If the plaintiff fails to appear at first appearance, a dismissal will be entered.  In cases where the defendant has filed a written counterclaim against the plaintiff and proof of service is presented, the defendant may be allowed judgment against the plaintiff on the counterclaim.

If the defendant fails to appear and proof of service is presented, and if the plaintiff’s testimony supports the claim, the plaintiff will be granted a default judgment against the defendant up to the amount set forth in the Notice of Small Claim form and for costs of filing and service.

If neither party appears the case will be dismissed without prejudice.

Preparing For The Trial
You can help yourself by being well prepared.  To prepare for the trial, collect all papers, photographs, receipts, estimates, cancelled checks, or other documents that concern the case.  It may be helpful to write down ahead of time the facts of the case in order that they occurred.  This will help you to organize your thoughts and to make a clear presentation of your story to the judge.  It is also a good idea to sit through a small claims court session before the date of your hearing. This will give you first-hand information about the way small claims cases are heard.

The Trial
Your case will be heard by a District Court judge or judge pro-tem.  A judge pro-tem is an attorney who is hired to fill in for judicial vacations and sick leave. A judge pro-tem has all the responsibilities and powers of a judge. Attorneys and paralegals are excluded from appearing or participating with the plaintiff or defendant in a small claims suit unless the judge grants advance permission.  Each party will have a chance to tell their side of the story.  It is important to bring evidence such as photos, witnesses, bills, receipts, contracts or anything else that will prove your case. The judge may decide the case at the time of the hearing or mail a written decision to the parties.  Both plaintiff and defendant may testify, call witnesses, and present exhibits for the Court to consider.  If it is inconvenient or overly expensive to call a witness to appear personally, affidavits of witnesses can be presented.  Any affidavit expected to be considered by the Court shall be served on the other party at least five (5) days (excluding Saturday, Sunday and Holidays) before the trial.  A responsive affidavit may be presented at the trial.  Copies of such affidavits must be made available to the other party before the trial commences. A simple “signed statement” will not be considered an affidavit and will not be accepted as evidence.  The same rules apply at this hearing as applied at the first appearance if the parties fail to appear.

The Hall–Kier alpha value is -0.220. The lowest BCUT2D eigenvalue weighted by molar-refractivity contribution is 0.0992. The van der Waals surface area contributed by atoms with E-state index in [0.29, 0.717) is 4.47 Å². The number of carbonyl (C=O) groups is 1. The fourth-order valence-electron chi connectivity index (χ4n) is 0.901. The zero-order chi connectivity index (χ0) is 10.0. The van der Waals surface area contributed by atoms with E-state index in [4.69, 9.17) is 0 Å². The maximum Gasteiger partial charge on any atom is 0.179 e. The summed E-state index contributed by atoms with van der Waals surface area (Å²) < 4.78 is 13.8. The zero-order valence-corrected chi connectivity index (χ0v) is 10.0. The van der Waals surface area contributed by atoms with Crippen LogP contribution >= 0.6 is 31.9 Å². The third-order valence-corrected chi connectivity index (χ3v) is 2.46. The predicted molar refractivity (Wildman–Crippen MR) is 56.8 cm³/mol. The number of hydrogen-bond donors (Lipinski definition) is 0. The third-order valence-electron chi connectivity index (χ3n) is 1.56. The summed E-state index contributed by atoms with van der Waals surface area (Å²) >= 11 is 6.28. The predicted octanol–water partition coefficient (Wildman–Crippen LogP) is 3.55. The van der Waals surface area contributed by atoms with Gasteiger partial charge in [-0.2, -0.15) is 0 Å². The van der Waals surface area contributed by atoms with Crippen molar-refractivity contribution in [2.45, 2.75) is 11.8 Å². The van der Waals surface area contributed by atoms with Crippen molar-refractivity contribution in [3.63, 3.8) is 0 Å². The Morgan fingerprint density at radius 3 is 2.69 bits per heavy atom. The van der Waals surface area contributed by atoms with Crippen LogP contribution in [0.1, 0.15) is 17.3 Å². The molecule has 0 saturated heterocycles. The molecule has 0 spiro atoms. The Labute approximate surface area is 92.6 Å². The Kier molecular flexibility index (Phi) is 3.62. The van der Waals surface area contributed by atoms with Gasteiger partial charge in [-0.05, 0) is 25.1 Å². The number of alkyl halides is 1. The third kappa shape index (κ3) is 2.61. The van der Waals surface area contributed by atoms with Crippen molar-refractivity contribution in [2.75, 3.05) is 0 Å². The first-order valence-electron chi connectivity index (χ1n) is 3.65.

Continuance of Mediation or Trial
The party requesting a continuance must contact the other party who must also agree to the continuance. Both parties must contact the Court in person or by telephone.  If one party will not agree to the continuance, the party seeking the continuance may make a written motion for continuance and set a hearing date prior to the scheduled mediation or trial date.  The motion and notice of hearing must be served on the opposing party at least five days prior to the date set for the motion to continue.  At the hearing, the judge will determine whether the matter will be continued.  If there are less than five days prior to the mediation or trial date to serve the opposing party, the party requesting the continuance may contact the Court to explain the circumstances which require the mediation or trial to be continued.  The matter may be continued by the Court upon showing of good cause.

What Happens At The Trial?
When you arrive at the Court, report to the District Court clerk’s office. When your case is called in the courtroom, come forward and the judge will swear in all the parties and witnesses.  Don't be nervous--remember that a trial in small claims court is informal. The judge will ask the plaintiff to give his or her side first, then will ask the defendant for his or her explanation. Be brief and stick to the facts. The judge may interrupt you with questions, which you should answer to the best of your knowledge.